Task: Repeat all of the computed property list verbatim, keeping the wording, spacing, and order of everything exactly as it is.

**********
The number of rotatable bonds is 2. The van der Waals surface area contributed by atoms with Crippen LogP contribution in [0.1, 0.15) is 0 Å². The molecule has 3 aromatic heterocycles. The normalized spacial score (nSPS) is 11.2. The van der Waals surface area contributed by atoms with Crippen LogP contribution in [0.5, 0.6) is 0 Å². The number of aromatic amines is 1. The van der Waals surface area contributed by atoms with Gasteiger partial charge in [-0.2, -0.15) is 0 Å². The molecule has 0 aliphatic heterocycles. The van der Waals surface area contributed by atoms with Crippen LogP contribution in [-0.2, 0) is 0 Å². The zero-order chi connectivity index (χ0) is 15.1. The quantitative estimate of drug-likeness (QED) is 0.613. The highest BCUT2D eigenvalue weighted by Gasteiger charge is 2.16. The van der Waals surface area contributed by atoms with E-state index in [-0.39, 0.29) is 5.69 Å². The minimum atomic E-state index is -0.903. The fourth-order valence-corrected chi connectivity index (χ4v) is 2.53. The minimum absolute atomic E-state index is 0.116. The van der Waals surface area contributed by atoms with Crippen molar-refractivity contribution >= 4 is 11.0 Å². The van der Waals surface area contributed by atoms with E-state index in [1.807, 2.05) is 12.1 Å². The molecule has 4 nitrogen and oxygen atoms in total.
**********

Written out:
The number of rotatable bonds is 2. The van der Waals surface area contributed by atoms with Crippen LogP contribution in [0.1, 0.15) is 0 Å². The molecule has 3 aromatic heterocycles. The normalized spacial score (nSPS) is 11.2. The van der Waals surface area contributed by atoms with Crippen LogP contribution in [0.5, 0.6) is 0 Å². The number of aromatic amines is 1. The van der Waals surface area contributed by atoms with Gasteiger partial charge in [-0.2, -0.15) is 0 Å². The molecule has 0 aliphatic heterocycles. The van der Waals surface area contributed by atoms with Crippen LogP contribution in [-0.2, 0) is 0 Å². The zero-order chi connectivity index (χ0) is 15.1. The quantitative estimate of drug-likeness (QED) is 0.613. The highest BCUT2D eigenvalue weighted by Gasteiger charge is 2.16. The van der Waals surface area contributed by atoms with E-state index in [-0.39, 0.29) is 5.69 Å². The minimum atomic E-state index is -0.903. The fourth-order valence-corrected chi connectivity index (χ4v) is 2.53. The minimum absolute atomic E-state index is 0.116. The van der Waals surface area contributed by atoms with Crippen molar-refractivity contribution >= 4 is 11.0 Å². The van der Waals surface area contributed by atoms with E-state index in [1.807, 2.05) is 12.1 Å². The molecule has 4 nitrogen and oxygen atoms in total.